Bruised by his two unsuccessful bids in the past to run the National Lottery, Sir Richard Branson will make an attempt to acquire a stake in the current lottery operator, Camelot, this week, as the deadline looms for the sale of up to an 80 per cent stake in the company.
Bidders have been given a two-week timeframe to table their opening offers. Experts believe that the auction, which is being overseen by the finance houses Greenhill and NM Rothschild, could result in Sir Richard Branson taking over the company.
The move comes as four of Camelot's five shareholders – Thales Electronics, Fujitsu, Cadbury and De La Rue – put their 20 per cent stakes in the lottery-licence holder up for sale.
The fifth shareholder, Royal Mail, is not currently part of the sale process but insiders believe it could decide to sell its stake to the winning bidder. Some estimates are that each 20 per cent holding could fetch anything up to £90m.
Sir Richard, head of the Virgin Group, has crossed paths with Camelot twice in the past. In 2000 he failed to acquire the then-seven-year license, and Camelot had beaten his People's Lottery bid to the initial contract ahead of the lottery's launch in 1994.
It is understood that the prospective bidders are a combination of trade buyers and private-equity firms.
Camelot makes an annual profit of around £30m and it saw sales top £5.1bn in the year to March.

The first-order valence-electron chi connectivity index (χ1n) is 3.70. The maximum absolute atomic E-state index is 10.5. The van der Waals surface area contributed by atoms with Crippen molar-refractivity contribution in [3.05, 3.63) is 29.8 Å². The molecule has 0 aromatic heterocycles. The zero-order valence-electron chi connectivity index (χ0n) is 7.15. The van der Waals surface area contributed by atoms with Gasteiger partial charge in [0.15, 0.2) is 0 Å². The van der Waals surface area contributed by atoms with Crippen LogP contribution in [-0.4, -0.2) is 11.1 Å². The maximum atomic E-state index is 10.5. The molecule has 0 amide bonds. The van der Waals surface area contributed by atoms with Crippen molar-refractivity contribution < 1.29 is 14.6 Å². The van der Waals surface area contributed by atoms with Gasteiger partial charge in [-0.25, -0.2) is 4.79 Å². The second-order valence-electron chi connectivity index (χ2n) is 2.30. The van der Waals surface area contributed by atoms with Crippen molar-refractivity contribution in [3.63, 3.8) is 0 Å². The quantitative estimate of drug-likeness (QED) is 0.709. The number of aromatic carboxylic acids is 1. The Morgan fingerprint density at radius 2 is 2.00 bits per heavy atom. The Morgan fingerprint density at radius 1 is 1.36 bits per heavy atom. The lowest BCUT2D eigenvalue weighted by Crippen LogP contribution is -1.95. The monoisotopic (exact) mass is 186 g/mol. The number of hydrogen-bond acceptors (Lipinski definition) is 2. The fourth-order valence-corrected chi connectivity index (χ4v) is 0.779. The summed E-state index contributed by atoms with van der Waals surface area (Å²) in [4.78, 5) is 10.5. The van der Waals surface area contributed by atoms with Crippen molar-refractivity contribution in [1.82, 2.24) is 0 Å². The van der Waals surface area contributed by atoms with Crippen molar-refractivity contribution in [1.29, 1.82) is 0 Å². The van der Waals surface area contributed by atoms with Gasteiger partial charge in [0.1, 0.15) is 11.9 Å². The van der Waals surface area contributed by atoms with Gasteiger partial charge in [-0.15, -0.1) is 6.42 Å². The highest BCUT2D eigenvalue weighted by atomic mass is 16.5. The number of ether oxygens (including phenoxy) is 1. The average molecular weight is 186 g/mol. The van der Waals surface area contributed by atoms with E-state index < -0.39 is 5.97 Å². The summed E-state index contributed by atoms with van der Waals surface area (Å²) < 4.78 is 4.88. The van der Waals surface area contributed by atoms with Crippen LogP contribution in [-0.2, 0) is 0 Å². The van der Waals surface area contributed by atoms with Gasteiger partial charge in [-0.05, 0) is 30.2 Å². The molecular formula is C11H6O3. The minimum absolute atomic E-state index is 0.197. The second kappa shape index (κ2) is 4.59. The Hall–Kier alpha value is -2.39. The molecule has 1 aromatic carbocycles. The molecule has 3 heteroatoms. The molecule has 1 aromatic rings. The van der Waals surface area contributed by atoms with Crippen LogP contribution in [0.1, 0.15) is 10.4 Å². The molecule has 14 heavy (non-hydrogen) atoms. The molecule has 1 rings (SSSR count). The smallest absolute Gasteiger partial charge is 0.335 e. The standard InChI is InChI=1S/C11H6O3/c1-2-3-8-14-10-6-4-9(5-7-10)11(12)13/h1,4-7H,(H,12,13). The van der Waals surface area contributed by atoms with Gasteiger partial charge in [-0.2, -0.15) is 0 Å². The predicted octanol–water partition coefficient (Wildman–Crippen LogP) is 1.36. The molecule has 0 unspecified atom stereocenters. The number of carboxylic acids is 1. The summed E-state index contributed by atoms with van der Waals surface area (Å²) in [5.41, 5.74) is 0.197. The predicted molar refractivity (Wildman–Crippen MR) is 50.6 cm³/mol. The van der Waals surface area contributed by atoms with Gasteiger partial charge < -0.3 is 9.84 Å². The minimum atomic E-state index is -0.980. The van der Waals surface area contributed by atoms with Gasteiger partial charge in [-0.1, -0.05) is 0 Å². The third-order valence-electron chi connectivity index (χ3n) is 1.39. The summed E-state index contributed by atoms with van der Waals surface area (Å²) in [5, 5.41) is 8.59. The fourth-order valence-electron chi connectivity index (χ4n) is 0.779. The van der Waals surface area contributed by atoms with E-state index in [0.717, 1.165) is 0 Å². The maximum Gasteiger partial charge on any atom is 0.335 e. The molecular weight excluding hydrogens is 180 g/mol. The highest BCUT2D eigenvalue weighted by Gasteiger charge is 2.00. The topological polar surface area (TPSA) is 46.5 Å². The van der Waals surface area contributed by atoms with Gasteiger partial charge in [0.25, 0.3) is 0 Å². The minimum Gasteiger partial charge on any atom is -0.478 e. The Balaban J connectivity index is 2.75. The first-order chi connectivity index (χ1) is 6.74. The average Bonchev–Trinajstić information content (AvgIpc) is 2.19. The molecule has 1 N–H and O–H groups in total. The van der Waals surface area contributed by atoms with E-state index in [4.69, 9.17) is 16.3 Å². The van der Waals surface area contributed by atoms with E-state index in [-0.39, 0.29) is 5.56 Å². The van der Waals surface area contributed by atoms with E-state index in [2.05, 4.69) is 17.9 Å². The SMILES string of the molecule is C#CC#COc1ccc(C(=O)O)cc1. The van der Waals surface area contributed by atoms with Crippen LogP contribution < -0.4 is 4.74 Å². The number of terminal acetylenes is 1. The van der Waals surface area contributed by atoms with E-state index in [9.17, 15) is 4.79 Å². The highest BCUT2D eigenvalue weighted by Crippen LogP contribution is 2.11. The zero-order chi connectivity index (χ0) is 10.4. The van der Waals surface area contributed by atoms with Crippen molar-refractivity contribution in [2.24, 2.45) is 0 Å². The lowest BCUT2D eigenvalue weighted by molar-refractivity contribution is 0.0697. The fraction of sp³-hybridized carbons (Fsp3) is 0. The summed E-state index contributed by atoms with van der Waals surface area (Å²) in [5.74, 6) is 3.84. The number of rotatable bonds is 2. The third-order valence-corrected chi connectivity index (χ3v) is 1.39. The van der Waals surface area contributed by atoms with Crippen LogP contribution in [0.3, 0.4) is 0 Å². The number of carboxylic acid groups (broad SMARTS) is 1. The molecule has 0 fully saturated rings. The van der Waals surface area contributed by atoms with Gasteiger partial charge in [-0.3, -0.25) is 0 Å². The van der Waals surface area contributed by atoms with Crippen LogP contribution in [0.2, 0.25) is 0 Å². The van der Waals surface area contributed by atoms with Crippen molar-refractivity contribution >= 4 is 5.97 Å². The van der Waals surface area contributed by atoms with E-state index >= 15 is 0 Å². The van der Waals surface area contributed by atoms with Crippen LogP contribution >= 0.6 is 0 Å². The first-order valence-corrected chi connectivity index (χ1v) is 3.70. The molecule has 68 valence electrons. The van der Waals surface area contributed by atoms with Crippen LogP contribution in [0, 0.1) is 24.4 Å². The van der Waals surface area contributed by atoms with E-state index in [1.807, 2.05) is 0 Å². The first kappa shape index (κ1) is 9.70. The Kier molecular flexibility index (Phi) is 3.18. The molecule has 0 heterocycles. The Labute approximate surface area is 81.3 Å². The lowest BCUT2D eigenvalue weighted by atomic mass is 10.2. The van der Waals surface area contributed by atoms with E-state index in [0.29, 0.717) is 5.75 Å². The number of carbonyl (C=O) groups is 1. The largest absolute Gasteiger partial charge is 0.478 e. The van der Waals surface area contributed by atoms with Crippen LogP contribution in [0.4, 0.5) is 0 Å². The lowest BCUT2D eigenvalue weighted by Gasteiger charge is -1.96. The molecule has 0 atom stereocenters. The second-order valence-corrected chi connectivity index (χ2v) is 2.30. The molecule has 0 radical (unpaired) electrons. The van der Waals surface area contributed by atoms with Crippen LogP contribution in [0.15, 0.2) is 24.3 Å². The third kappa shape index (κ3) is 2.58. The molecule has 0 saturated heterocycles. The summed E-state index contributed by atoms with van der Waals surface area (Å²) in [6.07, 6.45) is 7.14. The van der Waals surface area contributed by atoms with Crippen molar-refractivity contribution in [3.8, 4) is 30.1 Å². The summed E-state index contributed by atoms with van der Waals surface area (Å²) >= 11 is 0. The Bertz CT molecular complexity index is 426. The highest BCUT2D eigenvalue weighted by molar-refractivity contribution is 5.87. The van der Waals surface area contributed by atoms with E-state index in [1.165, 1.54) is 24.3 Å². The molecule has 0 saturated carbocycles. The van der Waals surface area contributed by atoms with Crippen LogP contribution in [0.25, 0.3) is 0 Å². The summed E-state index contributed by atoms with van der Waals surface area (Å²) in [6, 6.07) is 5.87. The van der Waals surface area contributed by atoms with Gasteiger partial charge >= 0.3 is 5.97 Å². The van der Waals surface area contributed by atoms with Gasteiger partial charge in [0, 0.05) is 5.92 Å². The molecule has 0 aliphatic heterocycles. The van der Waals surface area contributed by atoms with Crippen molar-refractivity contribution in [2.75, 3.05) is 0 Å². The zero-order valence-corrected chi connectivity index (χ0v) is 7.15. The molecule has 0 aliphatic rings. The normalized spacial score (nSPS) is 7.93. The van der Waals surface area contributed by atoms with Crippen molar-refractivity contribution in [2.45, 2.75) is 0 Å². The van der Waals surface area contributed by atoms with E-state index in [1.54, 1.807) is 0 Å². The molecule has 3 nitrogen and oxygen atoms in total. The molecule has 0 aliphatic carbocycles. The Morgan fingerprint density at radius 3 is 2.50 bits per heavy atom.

However valuing the stakes is particularly complicated, as there are relatively few international lottery operators.
Nonetheless Mr Branson, who is believed to have approached leading charities to discuss an alliance ahead a bid, is clear of the company's potential value to his business empire.
Camelot won the first licence in 1994 and retained it through the next two rounds. Its latest 10-year licence began in February 2009. The Indian lottery operator Sugal & Damani, which bid unsuccessfully for the license two years ago, is also thought to be taking a close interest in the sale.
Shareholder Cadbury, which is currently the subject of an aggressive £10.2bn takeover by the US company Kraft, is thought to be particularly keen to sell its stake in Camelot, alongside the French defence and electronics company Thales Electronics.
More than 20 prospective bidders for the majority stake in the lottery operator have been told they must submit offers by 18 November. Delays in documentation mean the deadline has been extended a week.
More than a quarter of total lottery revenue is allocated to charities and other good causes, half is paid out to winners as prizes, while 12 per cent is paid to the Government in lottery duty.Reuse content